Coffee producers seek urgent talks with industry on low prices

LONDON (Reuters) - Coffee producers are seeking urgent meetings with major customers such as Nestle, Jacobs Douwe Egberts and Starbucks to find ways to shore up prices that have slid to 12-year lows.

FILE PHOTO: An employee prepares a coffee inside the new Starbucks Reserve Roastery flagship in downtown Milan, Italy, September 4, 2018. REUTERS/Stefano Rellandini/File Photo

The World Coffee Producers’ Forum, whose members account for about 85 percent of global production, held a press conference on Monday after meeting to discuss the price crisis.

“It is today a desperate moment for the 25 million coffee growers around the world. It is a crisis beyond imagination,” said Roberto Velez, chief executive officer at the Colombian Coffee Growers Federation.

“We need the industry and consumers to realize that this is a situation that cannot be maintained if we want the coffee industry to survive,” he added.

Arabica coffee futures fell to a 98.65 cents per lb on Sept. 4, the lowest for the second position contract since July 2006. They continue to hover around that level, dipping to a low of 98.90 cents on Monday.

The market has been depressed by a record crop in Brazil this year while speculators have also made a huge bearish bet on the New York-based arabica coffee futures market, adding to the downward pressure on prices.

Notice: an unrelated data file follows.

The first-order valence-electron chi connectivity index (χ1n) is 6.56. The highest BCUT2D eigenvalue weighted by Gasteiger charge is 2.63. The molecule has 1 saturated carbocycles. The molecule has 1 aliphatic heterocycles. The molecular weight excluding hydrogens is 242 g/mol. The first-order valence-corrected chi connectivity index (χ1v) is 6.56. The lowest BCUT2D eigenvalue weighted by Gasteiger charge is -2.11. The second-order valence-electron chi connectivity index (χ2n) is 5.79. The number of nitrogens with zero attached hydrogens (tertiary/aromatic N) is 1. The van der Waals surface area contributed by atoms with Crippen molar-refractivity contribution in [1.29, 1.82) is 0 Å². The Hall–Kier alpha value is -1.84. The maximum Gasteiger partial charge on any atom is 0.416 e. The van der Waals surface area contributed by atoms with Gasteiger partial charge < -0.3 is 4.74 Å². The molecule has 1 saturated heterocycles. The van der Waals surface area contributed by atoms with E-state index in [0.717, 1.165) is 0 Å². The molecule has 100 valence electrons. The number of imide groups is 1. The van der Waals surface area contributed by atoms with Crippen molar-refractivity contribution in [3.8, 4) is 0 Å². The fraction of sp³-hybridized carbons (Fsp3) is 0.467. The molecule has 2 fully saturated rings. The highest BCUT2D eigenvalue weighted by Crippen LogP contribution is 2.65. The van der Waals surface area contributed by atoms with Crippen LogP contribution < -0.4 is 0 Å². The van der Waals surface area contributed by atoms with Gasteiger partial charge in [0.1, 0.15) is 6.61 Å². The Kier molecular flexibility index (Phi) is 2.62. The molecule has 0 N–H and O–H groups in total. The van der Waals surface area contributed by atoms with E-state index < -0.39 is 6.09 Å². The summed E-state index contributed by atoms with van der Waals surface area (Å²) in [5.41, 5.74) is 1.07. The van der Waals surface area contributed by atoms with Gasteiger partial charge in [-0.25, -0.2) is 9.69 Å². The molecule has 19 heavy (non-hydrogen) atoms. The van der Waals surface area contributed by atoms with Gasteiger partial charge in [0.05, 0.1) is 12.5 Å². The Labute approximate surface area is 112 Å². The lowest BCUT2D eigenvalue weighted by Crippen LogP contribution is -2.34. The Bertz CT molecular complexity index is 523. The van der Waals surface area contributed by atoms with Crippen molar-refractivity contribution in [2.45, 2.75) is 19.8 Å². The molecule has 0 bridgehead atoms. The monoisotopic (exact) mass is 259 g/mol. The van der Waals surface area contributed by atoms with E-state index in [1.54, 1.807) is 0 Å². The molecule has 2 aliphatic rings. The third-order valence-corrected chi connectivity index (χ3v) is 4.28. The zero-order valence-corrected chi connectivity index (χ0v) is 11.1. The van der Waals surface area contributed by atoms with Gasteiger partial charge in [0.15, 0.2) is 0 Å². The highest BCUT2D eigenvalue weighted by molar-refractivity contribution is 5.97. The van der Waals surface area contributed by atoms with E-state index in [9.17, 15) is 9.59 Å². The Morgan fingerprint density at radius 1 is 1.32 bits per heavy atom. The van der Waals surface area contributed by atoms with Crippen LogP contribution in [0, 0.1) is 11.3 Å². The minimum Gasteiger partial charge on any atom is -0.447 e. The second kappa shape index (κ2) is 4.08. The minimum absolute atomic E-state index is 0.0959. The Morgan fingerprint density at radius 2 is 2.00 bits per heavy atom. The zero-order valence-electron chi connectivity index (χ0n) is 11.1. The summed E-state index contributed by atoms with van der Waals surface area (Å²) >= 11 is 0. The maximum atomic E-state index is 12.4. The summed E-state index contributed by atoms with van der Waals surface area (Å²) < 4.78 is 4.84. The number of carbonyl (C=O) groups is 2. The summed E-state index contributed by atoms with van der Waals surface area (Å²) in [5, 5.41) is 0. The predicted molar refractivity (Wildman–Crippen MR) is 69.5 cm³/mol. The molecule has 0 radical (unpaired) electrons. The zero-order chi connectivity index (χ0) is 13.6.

Rene Leon Gomez, the executive secretary of Promecafe, which represents growers in Central America and the Caribbean, said they were seeking to set up a dialogue with industry leaders across the world and also have a campaign to raise consumer consciousness about the crisis.

“I would say millions of producers in the region are desperate right now,” he said. “A lot of farms are being abandoned, social conditions have deteriorated.”

Among the schemes being discussed by producers is a positive certification program for companies willing to offer high enough prices to enable farmers to make a living.

Many farmers are currently producing at a loss.

“Every day we have this price crisis, there is more illegal immigration from our countries to North America. That is a very dangerous situation,” said Ricardo Arenas Mendes, president of Anacafe, a producers’ group based in Guatemala.

“Our people are starving. The price (buyers) are paying for coffee today is less that the price they were paying 30 years ago,” he added.

The fall in coffee prices could also encourage production of coca, the crop used in the production of cocaine, producers said.

Velez of the Colombian Coffee Growers Federation said production of coca in Colombia was at an all-time high.

“You will find in some places coffee growers will now grow coffee and coca,” he said.

Many coffee producers are in London this week to attend a bi-annual meeting of the International Coffee Organization, an inter-governmental body.

Producers said they hoped the ICO meeting would focus on low prices.

“There is nothing else we want to discuss,” Velez said.

Reporting by Nigel Hunt; Editing by Jan Harvey